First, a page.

Who should pay to play the dating game?

I have asked this question now to dozens of women from a variety of backgrounds. They include talented actresses, singers, writers, debaters and scientists. They include some of the wealthiest, most self confident, liberated, successful women in the country. Most answer the same way: “you bet,” or “it’s so sweet when a guy offers to pay,” or “I’ll always offer to split the check, but I expect him to pay.” Granted, my informal poll is not statistically viable and these responses are not nearly unanimous. Some women I have talked to insist on splitting the bill and swear that they do not get a better impression of a guy if he offers to pay. But most admit, at the very least, that it is a nice gesture.

This trend, however, is not limited to talented college students. In the August 29, 2001 issue of The New York Times, columnist Maureen Dowd wrote about this very issue. Gone, she said, are the 70s, when women found it liberating to go Dutch. Amazingly, today some of the most successful women in the country will not even consider a man unless he offers to pay. One TV producer she interviewed said that if the woman offers to pay and the man accepts, then the date is over. Another said, “Last week, I reached into my bag, offering to pick up our night out, knowing full well I only had six dollars. We want to come across as if we’ve had an upbringing, but we’d fall off our chair if it were accepted.” In fact, as Dowd wrote, “It doesn’t matter if the woman is making as much money as the man, or more. She expects him to pay.”

Why do women still care so much that the man shell out for dinner or a movie, especially the wealthy, successful women Dowd and I have talked to? After all, they can easily afford to split the bill. Most tell me the gesture illustrates how much their date cares for them, or how far he is willing to go to make a good first impression. Surprisingly, most do not see any contradiction between this custom and their own firm commitment to gender equality. Nevertheless, even though the requirement that the man pay on the first date may seem harmless, sweet or chivalrous, it clearly reflects unambiguously sexist attitudes, and I am not talking simply about the “I payed for dinner now you owe me” kind of sexism. Instead, it reflects the cultural values of an era when no one expected a woman to demand equality in the relationship.

Back in the olden days (I am not sure when those days are or when exactly they supposedly ended), on a first date, a man was supposed to show a woman that he could provide for her. If the implicit message in his paying for the meal wasn’t “now you owe me,” it was “don’t worry, I have enough money, if you choose to get into a relationship with me, or even become my wife, I will take care of you.”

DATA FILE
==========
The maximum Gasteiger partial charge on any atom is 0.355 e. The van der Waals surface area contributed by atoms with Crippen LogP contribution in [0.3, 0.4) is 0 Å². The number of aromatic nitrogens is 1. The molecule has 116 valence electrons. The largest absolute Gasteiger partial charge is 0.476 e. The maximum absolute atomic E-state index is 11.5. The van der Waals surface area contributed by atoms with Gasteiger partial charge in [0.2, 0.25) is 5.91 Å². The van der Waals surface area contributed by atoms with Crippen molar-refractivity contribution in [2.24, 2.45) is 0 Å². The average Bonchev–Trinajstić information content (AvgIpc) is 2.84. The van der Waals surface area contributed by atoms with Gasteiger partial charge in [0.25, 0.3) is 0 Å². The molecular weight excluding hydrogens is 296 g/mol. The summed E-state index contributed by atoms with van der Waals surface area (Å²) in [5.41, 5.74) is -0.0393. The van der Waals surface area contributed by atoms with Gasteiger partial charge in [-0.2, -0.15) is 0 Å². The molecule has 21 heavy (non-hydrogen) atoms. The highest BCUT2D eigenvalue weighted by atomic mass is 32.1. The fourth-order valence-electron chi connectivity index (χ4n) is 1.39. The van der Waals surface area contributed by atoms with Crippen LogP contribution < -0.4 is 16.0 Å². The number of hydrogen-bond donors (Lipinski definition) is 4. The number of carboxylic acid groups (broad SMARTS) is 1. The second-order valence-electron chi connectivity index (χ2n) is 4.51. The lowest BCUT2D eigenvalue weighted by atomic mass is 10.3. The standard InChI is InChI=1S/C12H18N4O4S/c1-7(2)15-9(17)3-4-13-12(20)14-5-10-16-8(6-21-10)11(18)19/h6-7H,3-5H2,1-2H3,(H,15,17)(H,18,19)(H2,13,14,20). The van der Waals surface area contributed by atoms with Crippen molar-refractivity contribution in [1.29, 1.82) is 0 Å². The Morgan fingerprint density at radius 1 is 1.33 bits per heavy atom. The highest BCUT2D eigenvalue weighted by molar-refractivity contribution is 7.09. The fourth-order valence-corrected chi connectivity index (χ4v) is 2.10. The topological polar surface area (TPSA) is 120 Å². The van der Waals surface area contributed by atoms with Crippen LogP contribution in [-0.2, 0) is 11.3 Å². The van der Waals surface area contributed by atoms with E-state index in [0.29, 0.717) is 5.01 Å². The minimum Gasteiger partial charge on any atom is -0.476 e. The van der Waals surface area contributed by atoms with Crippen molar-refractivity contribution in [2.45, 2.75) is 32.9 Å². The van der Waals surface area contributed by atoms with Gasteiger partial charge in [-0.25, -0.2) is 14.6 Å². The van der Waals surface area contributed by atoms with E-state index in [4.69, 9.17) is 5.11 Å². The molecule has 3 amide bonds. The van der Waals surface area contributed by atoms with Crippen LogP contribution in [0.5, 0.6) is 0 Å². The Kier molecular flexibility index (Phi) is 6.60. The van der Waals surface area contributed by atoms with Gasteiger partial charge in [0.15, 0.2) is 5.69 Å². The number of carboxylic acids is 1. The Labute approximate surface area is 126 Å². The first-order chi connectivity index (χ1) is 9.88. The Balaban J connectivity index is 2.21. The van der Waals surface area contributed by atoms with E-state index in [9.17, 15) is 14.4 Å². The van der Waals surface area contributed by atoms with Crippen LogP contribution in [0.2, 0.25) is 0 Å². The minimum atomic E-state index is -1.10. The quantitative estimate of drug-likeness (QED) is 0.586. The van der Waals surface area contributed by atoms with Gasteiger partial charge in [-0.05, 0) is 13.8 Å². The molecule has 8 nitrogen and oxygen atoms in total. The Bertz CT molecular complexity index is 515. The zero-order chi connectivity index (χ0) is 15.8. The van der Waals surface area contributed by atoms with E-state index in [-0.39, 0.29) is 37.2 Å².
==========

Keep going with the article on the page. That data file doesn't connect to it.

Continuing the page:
Of course, everyone, both male and female, likes the idea of instant security. But wasn’t the women’s liberation movement based on the idea that a woman should be able to take care of herself and that she does not need a man to guarantee her economic or emotional security? In theory, this should apply to the highly achieving women I have talked to. Now I do not want to dismiss the sexism which plagues our nation; we have much progress to make before we can claim that our country has achieved any situation resembling gender equality, even among the top colleges in the nation. Nevertheless, by and large, the women of Amherst and the Ivy League come from comfortable backgrounds and, if they choose, they will almost definitely be able to secure jobs which will guarantee them financial security. They probably will not need anyone else, especially a man, to take care of them or provide for them financially. Why, then, should they care if their date offers to pay? In fact, shouldn’t they favor a man who wants to split the bill? After all, by doing so, the man not only respects the woman’s independence, he regards her as his equal as well.

Personally, I fervently support women’s liberation. I believe women should have all the opportunities a man gets. I saw the Amherst production of the “Vagina Monologues” and I believe wholeheartedly in its message-women should assert control over their own lives and their own sexuality. But when I hear some of the same women who believe passionately in women’s equality claim that they get a better impression of a guy when he pays on a first date, or when I read that some of our nation’s most successful women will not even consider having a relationship with a guy unless he pays for their date, I question whether most women themselves sincerely believe in the liberation movement’s basic tenets.

Women who expect the man to pay subtly but substantively reinforce the unfortunate stereotype that women want and even need a man to take care of them. Simply put, I do not think women can have it both ways; if they demand equality in the home and the workplace, they should welcome it on a date as well.

I should add that I am a total hypocrite. Though I do not have vast dating experience, of the few I have been on, I have usually paid-partly because I want to make a good impression, but mainly because I do not want to get into this discussion on a first date. Hopefully, however, the next time I offer to pay, my date will slap me, curse me out and march out the door. I will know then that I have found the woman of my dreams.